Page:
Jeff Mangum hasn't been around much lately. The mystery man behind the oh-so-influential indie band Neutral Milk Hotel made two records, On Avery Island in 1996 and In The Aeroplane Over The Sea in 1998, before going underground, J.D. Salinger- and Dave Chappelle-style. Mangum has played very infrequently since, but re-emerged this weekend in Asbury Park, N.J.
At the All Tomorrow's Parties' I'll Be Your Mirror Festival, he curated the Friday lineup and played once Friday night and again on Sunday afternoon at the Paramount Theater, right there on the Asbury Boardwalk, not far from where the cops finally busted Madame Marie for telling fortunes better than they do. (They couldn't keep her out of business, though: the immortalized-by-Springsteen seer's storefront is still there, just a seashell's throw from the Stone Pony.)
ATP took place at the 1500-capacity Paramount, across the arcade from Convention Hall (where I once saw the Clash and where Public Enemy played a Sunday night set marred by horrendous sound and Flavor Flav foolishness) and a couple blocks away at the bowling alley bar Asbury Lanes.
The fest wasn't sold out, probably because both Mangum and headliners Portishead have New York concerts coming up this month. But hopefully the no-corporate-sponsors-allowed ATP, which happened at Kutshers' Country Club in the Catskills the last two years, will stay in otherworldly charming Asbury. It's an easy hour and half drive away from Philadelphia, and the price of a ticket includes unlimited access to the pinball heaven Silver Ball Museum, where i spent an hour revisiting my misspent youth on Sunday.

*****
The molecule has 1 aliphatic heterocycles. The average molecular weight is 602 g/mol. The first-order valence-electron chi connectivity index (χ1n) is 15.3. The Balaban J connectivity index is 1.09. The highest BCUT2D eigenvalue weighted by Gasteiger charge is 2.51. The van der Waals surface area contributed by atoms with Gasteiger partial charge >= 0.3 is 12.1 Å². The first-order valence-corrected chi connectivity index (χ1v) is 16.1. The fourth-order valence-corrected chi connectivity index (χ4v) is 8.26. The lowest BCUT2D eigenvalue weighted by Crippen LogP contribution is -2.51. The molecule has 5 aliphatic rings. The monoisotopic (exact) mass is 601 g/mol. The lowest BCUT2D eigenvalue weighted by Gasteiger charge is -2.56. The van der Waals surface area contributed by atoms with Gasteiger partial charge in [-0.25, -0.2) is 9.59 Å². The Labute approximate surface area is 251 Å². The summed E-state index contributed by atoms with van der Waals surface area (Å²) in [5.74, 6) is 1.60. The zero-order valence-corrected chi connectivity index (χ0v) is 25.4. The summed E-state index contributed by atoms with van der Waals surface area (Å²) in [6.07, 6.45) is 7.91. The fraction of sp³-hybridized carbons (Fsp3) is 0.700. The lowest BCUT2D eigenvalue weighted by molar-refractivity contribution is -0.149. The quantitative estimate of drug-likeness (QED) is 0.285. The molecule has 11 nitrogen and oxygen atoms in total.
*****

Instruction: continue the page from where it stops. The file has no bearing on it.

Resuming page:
But back to Mangum. The 40 year old Louisiana native sat on the Paramount stage on Sunday surrounded by four acoustic guitars, Neil Young style. There were no horns or other instruments in the mix, but Mangum's tart, Celtic-flavored voice - listen up to "Oh Comely," below, and hear where Colin Meloy of the Decemberists came by his sound - is in excellent shape. And for a guy who took a Greta Garbo runner from fame, he was quite at ease and confident, and while simply strumming away, he puts his elaborately wordy songs across with a showman's dynamic flair.
The set list drew from Aeroplane and Avery, and included one cover each night, each by cracked, gifted Texas songwriters who perhaps signify something about Mangum's own troubles. On Friday, the revered reclusive Romantic did Daniel Johnston's "True Love Will Find You In The End," and on Sunday it was Roky Erickson's "I Love The Living You."
Mangum kept encouraging people to sing along: "I like voices," he said. The crowd was reluctant, though, as if they didn't want to spoil the moment. "We missed you, Jeff," one fan called out, once the room had loosened up a bit. "Well, we have this time together now," he replied. "Don't leave us again!" somebody else desperately hollered, and Mangum paused, and came back with a question: "Do you and I have to go to my therapist to work this out together?"